Want to know more about the Energy Price Cap and if you are really being protected if you stay with your current supplier? TopCashback’s recent research shows over two thirds of Brits are using more energy at home this year as a result of the pandemic, with a third of people seeing an increase in their energy bills. To help you, we have answered some common questions about what the Energy Price Cap does, what it means for you and how you can get your bills cheaper.
The Energy Price Cap, also known as default tariff cap or the safeguard tariff, limits the price a supplier can charge you per kWh of electricity and gas (the unit measure which your bill is calculated from). This price is different from your total bill cost, which will go up or down depending on how many units of energy you use. So, this means your energy bill isn’t capped – as this will also depend on how much energy you use but, how much companies can charge for each unit cannot go above the capped price. The rate is set by Ofgem, the energy regulator, and is reviewed twice a year.
The cap won’t apply if you are on a fixed-term energy tariff or you actively chose to sign up to a renewable energy tariff (standard variable) which Ofgem has exempted from the cap. The cap only applies to energy supplier’s standard variable or ‘default’ tariffs.
These tariffs are an energy supplier’s basic offer and tend to apply if you haven’t shopped around for a better deal. They are typically poorer value and more expensive than a non-default, fixed-term contract deal, which you can choose to switch to. You will often need to renew fixed-term contracts after a year or more. If you have never switched, or not switched for a long time, you are likely to be on one of these tariffs. It is estimated that over half of all households in Great Britain are on these tariffs because they have never switched or have not done so recently.The most common type of default deal is a ‘standard variable’ tariff. A standard variable tariff has prices that can go up and down with the market. These tariffs don’t generally have an end date and won’t have a fixed-term period applying to any of the contract terms and conditions, such as your gas or electricity unit prices. You could be put on one if a fixed-term energy contract ends and you’ve not chosen a new one.
It’s best to contact your energy supplier. Suppliers must apply the cap set by Ofcom. They must also write to tell you if your tariff is changed in a way that could disadvantage you or the tariff you are on is changing and will no longer be available.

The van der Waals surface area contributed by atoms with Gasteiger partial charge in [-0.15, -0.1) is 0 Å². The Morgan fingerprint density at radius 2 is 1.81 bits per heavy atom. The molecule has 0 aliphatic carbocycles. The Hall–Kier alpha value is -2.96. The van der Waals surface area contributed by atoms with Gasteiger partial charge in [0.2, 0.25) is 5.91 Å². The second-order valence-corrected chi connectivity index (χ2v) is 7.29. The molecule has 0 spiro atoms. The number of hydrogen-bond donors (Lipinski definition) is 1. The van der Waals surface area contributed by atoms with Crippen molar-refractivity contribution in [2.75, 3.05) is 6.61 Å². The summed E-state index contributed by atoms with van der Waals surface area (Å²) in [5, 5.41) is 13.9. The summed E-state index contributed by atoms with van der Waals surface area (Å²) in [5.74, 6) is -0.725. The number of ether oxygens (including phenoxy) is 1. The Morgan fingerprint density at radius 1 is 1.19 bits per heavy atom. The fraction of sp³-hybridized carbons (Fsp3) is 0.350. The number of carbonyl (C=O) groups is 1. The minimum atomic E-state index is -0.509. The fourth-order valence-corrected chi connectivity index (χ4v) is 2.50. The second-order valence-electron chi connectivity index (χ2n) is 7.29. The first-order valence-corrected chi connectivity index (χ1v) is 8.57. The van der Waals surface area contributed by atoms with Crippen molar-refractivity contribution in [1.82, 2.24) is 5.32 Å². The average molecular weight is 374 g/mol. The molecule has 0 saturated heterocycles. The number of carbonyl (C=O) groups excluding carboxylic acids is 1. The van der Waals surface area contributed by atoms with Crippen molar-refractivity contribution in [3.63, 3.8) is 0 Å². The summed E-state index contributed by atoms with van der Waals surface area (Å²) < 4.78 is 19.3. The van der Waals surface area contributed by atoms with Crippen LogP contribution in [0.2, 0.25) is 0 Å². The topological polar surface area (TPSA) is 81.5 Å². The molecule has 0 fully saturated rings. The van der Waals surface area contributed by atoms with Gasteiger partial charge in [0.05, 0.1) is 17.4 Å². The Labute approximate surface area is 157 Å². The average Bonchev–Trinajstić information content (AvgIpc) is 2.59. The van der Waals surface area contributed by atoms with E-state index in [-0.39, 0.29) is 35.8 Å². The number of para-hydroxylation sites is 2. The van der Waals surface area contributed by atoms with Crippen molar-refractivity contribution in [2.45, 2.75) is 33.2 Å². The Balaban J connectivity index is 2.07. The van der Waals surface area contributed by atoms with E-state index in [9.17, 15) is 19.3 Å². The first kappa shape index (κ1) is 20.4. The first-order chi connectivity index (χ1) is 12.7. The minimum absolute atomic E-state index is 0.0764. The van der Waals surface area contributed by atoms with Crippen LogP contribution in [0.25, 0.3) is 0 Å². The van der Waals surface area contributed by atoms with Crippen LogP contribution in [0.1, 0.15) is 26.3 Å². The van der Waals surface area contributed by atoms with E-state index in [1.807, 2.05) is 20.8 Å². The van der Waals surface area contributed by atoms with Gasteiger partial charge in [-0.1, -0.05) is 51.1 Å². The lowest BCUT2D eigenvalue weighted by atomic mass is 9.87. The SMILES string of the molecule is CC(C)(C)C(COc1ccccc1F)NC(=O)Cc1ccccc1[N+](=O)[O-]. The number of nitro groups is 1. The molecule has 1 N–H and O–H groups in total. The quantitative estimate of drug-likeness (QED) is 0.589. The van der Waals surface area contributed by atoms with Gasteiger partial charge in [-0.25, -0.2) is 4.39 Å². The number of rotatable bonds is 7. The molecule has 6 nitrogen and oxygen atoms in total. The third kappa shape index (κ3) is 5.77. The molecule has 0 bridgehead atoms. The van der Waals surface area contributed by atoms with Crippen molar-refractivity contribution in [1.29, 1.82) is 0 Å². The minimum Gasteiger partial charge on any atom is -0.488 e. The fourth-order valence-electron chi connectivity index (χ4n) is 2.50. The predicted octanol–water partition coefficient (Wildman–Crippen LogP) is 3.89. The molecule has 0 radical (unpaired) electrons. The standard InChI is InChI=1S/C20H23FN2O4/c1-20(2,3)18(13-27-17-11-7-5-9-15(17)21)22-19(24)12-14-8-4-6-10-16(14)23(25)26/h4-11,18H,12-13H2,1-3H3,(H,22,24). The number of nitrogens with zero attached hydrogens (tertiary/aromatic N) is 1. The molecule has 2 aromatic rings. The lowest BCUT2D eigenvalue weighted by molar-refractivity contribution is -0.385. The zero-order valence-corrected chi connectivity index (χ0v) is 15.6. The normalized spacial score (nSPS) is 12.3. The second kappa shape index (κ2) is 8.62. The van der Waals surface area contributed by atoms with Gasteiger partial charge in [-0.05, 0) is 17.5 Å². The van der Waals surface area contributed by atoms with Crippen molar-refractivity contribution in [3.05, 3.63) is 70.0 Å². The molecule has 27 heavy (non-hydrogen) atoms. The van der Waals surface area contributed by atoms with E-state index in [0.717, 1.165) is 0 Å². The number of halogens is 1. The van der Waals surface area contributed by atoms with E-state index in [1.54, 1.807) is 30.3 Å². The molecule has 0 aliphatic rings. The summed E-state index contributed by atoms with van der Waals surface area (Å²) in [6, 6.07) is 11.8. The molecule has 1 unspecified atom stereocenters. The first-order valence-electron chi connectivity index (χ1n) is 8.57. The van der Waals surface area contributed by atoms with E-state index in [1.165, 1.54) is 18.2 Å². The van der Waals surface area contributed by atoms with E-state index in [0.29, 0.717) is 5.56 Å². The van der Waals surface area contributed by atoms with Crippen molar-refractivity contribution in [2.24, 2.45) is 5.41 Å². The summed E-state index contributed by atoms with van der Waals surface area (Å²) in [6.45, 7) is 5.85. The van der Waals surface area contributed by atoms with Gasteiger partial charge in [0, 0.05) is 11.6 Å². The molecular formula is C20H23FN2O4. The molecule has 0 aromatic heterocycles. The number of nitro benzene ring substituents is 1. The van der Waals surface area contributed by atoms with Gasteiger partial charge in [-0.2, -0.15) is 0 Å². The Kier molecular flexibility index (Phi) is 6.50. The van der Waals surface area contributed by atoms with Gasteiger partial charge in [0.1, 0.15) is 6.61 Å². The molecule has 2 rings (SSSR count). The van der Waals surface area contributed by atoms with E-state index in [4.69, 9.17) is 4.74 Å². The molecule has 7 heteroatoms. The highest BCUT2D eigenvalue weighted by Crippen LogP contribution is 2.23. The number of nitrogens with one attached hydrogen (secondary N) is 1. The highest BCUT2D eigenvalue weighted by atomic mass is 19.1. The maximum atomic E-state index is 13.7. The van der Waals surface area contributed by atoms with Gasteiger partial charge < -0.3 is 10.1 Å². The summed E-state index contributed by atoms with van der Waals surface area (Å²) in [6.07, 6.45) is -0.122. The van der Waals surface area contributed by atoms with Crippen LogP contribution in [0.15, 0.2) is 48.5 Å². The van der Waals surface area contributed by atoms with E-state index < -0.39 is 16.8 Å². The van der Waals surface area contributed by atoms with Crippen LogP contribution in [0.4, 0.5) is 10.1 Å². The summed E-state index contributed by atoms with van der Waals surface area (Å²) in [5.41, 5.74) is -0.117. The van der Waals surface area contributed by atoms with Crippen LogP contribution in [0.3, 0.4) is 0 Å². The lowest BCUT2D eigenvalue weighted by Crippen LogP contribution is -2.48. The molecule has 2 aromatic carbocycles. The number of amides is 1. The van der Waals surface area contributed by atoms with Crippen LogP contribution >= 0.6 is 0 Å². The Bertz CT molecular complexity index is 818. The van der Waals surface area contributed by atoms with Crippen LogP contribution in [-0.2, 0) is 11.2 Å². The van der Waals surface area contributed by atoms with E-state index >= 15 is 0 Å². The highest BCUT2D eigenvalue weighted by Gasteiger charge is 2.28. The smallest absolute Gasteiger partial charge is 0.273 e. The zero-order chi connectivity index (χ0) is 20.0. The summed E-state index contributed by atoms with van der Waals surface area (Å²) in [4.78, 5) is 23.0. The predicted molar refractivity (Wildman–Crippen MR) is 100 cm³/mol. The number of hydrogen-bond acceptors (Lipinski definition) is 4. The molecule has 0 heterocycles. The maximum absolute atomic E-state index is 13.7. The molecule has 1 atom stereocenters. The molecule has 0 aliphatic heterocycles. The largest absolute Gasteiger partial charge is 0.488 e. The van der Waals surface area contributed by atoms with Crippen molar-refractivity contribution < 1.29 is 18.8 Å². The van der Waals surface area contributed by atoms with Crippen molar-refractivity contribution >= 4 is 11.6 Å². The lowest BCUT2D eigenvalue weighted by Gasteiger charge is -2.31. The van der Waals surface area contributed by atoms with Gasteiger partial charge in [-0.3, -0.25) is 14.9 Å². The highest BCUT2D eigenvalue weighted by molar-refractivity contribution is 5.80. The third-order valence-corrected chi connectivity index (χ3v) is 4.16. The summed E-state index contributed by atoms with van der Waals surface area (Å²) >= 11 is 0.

Yes, even if you are covered by the cap you should still look into switching. The cap is in place to stop companies charging excessive prices so people who are vulnerable and less likely to shop around won’t be caught out. This means it is still highly likely that you will still get a far better deal by switching. Even if you are using less energy and paying less than the cap it is highly likely that you will still get a cheaper deal elsewhere.Jonathan Brearley, Chief Executive of Ofgem said: “Although those protected by the cap are paying a fair price, they can also reduce their energy bills further by shopping around for a better deal.”So, whilst the cap stops unfair charges occurring it still means you could save far more by switching your tariff or supplier. Using our Compare Energy tool for the best deal for you may help with this. You can shop around for the best deal and get up to £44 cashback when you switch.Assessing your options is important and comparing the Big Six suppliers to smaller challenger firms is equally as important. Our research found that 48% of people have switched to smaller, greener suppliers to save themselves money.
The current default tariff cap is set at £1,042 per year. This rate came into effect from 1 October 2020, a new price cap has been announced which will come into effect on 1 April 2021, the price cap has increased by £96 to £1,138 for default tariff customers.There is a separate cap for prepayment tariffs, which is reviewed independently of the SVT cap by Ofgem. Currently, the prepayment cap is £1,070. This rate came into effect on 1 October 2020. A new price cap has been announced which will come into effect on 1 April 2021, the price cap has increased by £87 to £1,156 for pre-payment meter customers. These estimated values are based on the average energy household cost and so you could still be charged more than this if you use more energy.To help find a cheaper energy provider and save money on your energy bills you can use a energy comparison tool such as our TopCashback Compare Energy tool which can help you find the best deal and earn cashback on your switch, compared to the new price cap our current cheapest energy deal is on average £188 per year less than the new cap, based on typical use.For more information on the level of the Energy Price Cap and how it is estimated then head to Ofgem’s website .